IP storage today and tomorrow.
Core Protocols Complete
In early 2003, the three core IP-based storage networking protocol specifications were ratified by the Internet Engineering task Force (IETF). The IETF IP Storage Working Group announced the approval of Fibre Channel over TCP/IP (FCIP and iFCP) in late January, and the Internet Small Computer Systems Interface (iSCSI) in February.
Approval of these IP-based storage standards was a significant milestone for the industry as vendors were able to finalize the products they had in development in conformance with the ratified specifications.
Almost immediately, we started to see the announcement of compliant products. The pace of these announcements has accelerated throughout the year, and not just from storage vendors. A major boost to product deployment came in June when Microsoft released iSCSI support for its Windows 2000 client and server versions, Windows XP, and Windows Server 2003 platforms. Other OS vendors are also on board--iSCSI software initiators are already available for both Linux and Novell NetWare, with more expected soon.
Some people in the industry have characterized IP storage, and iSCSI in particular, as a "nail in the coffin" for Fibre Channel (FC) technologies. However, that's the wrong way to look at it. iSCSI isn't a Fibre Channel killer, but it may ultimately be a DAS killer since it will greatly accelerate the transition from direct-attached storage to networked storage. IP and FC storage solutions don't represent an either/or proposition; both are required to give customers the best options for the storage networking needs across their IT infrastructure. Fibre Channel SAN technology has been shipping for some time, and is well established at the enterprise level, particularly in core data centers. iSCSI, on the other hand, enables customers to leverage their IP network investment, and create SAN solutions in those parts of their infrastructure where FC SANs were not a good economic or technological fit.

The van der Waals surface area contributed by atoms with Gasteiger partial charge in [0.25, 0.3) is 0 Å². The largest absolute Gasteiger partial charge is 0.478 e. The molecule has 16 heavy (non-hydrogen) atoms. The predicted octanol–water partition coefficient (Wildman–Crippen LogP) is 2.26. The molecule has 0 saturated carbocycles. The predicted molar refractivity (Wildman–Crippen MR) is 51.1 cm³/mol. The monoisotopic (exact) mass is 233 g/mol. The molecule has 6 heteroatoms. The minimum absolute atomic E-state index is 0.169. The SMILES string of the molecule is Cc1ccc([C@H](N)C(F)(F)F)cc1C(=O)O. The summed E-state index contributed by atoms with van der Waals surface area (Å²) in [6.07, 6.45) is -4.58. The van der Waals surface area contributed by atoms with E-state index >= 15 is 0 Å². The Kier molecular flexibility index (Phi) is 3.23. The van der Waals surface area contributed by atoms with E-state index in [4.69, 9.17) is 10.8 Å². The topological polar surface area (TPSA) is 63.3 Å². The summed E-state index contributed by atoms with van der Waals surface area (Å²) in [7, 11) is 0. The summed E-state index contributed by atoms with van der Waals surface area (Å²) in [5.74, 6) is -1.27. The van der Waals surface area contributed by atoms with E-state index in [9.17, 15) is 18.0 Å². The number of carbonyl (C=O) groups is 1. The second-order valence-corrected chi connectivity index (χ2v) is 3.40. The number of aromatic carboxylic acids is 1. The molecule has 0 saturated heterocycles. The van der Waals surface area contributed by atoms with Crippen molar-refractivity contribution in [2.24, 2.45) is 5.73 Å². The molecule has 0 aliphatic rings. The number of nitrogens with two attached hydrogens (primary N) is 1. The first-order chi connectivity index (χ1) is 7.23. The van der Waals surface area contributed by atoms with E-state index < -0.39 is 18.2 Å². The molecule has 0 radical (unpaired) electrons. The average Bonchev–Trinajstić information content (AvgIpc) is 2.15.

Other myths have sprung up on the back of this FC versus IP Storage confusion. When a technology as promising as IP Storage emerges--and appears to threaten established technologies--fear, uncertainty, and doubt (FUD) usually follow. Such has been the case with the introduction of iSCSI, FCIP and iFCP. The most common "objections" heard about IP Storage seem to be about performance, security and interoperability, raising doubts about whether it is appropriate for enterprise-class storage networking applications.
On the performance front, we hear that IP Storage over Gigabit Ethernet is too slow for enterprise applications. This is not true. Very few applications get close to using the full band-width of a Gigabit connection. The question of host CPU overhead is then usually brought up, but we're finding that with hardware-assisted iSCSI initiators, where iSCSI and TCP/IP processing is offloaded to an iSCSI HBA, CPU overhead is reduced to approximately Fibre Channel HBA levels. For many applications, we're even finding that iSCSI software initiators (such as the one supplied by Microsoft with Windows), in conjunction with a standard Gigabit Ethernet NIC, deliver acceptable performance--particularly when running on the latest generation of server CPUs.
Another "issue" is that IP Storage introduces security risks since it is Ethernet--based the perception is that Fibre Channel environments are more secure. Interestingly, FC environments rely on the fact that they are private networks for their security--Fibre Channel protocol has essentially no security capabilities. IP Storage can be implemented as private networks too--in fact this is considered best practices with Enterprise NAS today.
However, the iSCSI protocol was designed with extensive security features to enable deployment in a wide variety of environments. The iSCSI spec requires Initiator and Target authentication (using CHAP, SRP, Kerberos, SPKM) to prevent unauthorized access and permit only trustworthy nodes. In addition, IPsec Digests and Anti-Reply optionally prevents insertion, modification and deletion, and IPsec Encryption provides privacy and prevents eavesdropping. IPSec is widely accepted and recognized as a bulletproof means of protecting transported data.